Frequently, I considered religion classes–alongside copious amounts of coffee–to be my incredible coping mechanism during the pursuit of a STEM degree.  But they were also so much more than that.  They revolutionized my ability to write and to critically analyze all institutions of knowledge and power.  I wish I could write a long essay about why I majored in religion.  However, it dissolves to a love for writing, analyzing “what people do,” and having the opportunity to share that experience the brilliant minds at UVMREL.

Where do you imagine yourself in 10 years?

This is definitely the last question any senior feels prepared to answer.  First and foremost, alive.  Maybe there will be puppies?

Imagine a first-year student has asked your advice about REL courses. What’s the one she shouldn’t dream about missing? Why?

Take any and all of them.  More importantly than that, take classes that analyze issues of religion.  My two favorites were the two 200 level courses I took: African Gods/Western Museums and Religion, Nation, and State.  But more importantly, get more than one opinion, you’ll need to be comparing a lot of conflicting arguments at 481 Main.

If you could write any book, what would it be?

A good one.  I think I would really like to write about the brain, neuroplasticity, meditation, what people find meaningful, and how experience and self-reference shape the ways in which we believe ourselves to be “us.”  Or possibly a book of opinions.  Either way, I hope it helps somebody.

Any fond memories of 481 Main Street you want to share?

Snack times with Professor Borchert!  Often that class did not feel like a class, rather a riveting hour in which we uncovered the hidden nature of our topics. Also all of the (previous semesters’) Reading Days, during which students from various classes came together to share in snacks and stress for final projects in the seminar room.

COVID-19 Bonus Question! You’re finishing up in the midst of the COVID-19 pandemic. Tell us something about that experience!

In the midst of a global crisis, barreling down the train tracks of peril, while sipping tea of calming thoughts in our couches seated in our homely homes each six feet apart on the expressway riding the curve, we look to our captain, sure that the egomaniac who is so disconnected from reality might look the other way so we may have the opportunity to steer the course straight.

Writing about global drama, systems of power, political injustice, colonialism, the neurotypical tragedies of addiction, tribal mentalities, and existential meanings of truth has never been so much fun in my comfy pants.

Senior Spotlight 2020: Ava Williams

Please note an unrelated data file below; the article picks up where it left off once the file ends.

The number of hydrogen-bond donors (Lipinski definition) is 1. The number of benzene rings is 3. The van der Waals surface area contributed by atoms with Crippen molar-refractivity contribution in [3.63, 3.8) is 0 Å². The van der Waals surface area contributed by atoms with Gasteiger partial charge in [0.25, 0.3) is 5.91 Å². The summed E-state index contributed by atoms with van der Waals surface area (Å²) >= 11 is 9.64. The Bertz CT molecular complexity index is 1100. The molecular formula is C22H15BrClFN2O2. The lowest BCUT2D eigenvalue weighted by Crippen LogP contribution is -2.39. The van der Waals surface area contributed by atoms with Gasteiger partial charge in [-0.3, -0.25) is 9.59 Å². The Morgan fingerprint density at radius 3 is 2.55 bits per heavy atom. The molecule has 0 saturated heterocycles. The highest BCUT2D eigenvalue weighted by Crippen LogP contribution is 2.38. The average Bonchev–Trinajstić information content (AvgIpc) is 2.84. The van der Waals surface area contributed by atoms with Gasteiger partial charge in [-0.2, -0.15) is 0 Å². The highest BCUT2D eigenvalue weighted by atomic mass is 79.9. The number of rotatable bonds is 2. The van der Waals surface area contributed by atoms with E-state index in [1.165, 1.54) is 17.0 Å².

a series about our graduating seniors

“I continued taking religion classes because I wanted to know why abstract ideologies compel individuals to think and behave in certain ways. I became a religion major because I wanted to know how individuals mobilize under their religion to effect macro-level social and political change. ”

–Ava Williams
Ava Williams ’20

Why did you major in Religion?

In the hectic midst of picking out classes during first year orientation, I found myself signing up for the religion TAP “What is the Bible.” While I originally took the class under the seemingly classic “religiously raised kid turned pessimistic atheist” guise, I soon learned the faults in my own worldview. I began to understand that religion is more than a sacrosanct dedication to the words of ones god– it is a means of building community, a way of coercing behaviors above secular law, and it factors quite literally into everything in our world. 

I continued taking religion classes because I wanted to know why abstract ideologies compel individuals to think and behave in certain ways. I became a religion major because I wanted to know how individuals mobilize under their religion to effect macro-level social and political change. 

Where do you imagine yourself in 10 years?

Ask me in 10 years!

Imagine a first-year student has asked your advice about REL courses. What’s the one she shouldn’t dream about missing? Why?

Arguably, the most impactful class I took in the Religion Department was “REL 196: Religion, Race, and Ethnicity in the United States.” This class challenged me to think critically of the U.S. through the lens of religion. Through looking tracing the development of religion, race, and ethnicity, we studied how these invented categories were employed to help form and maintain our hierarchical society. I recommend this class to any students who want to analyze religion in the context of U.S. politics and history.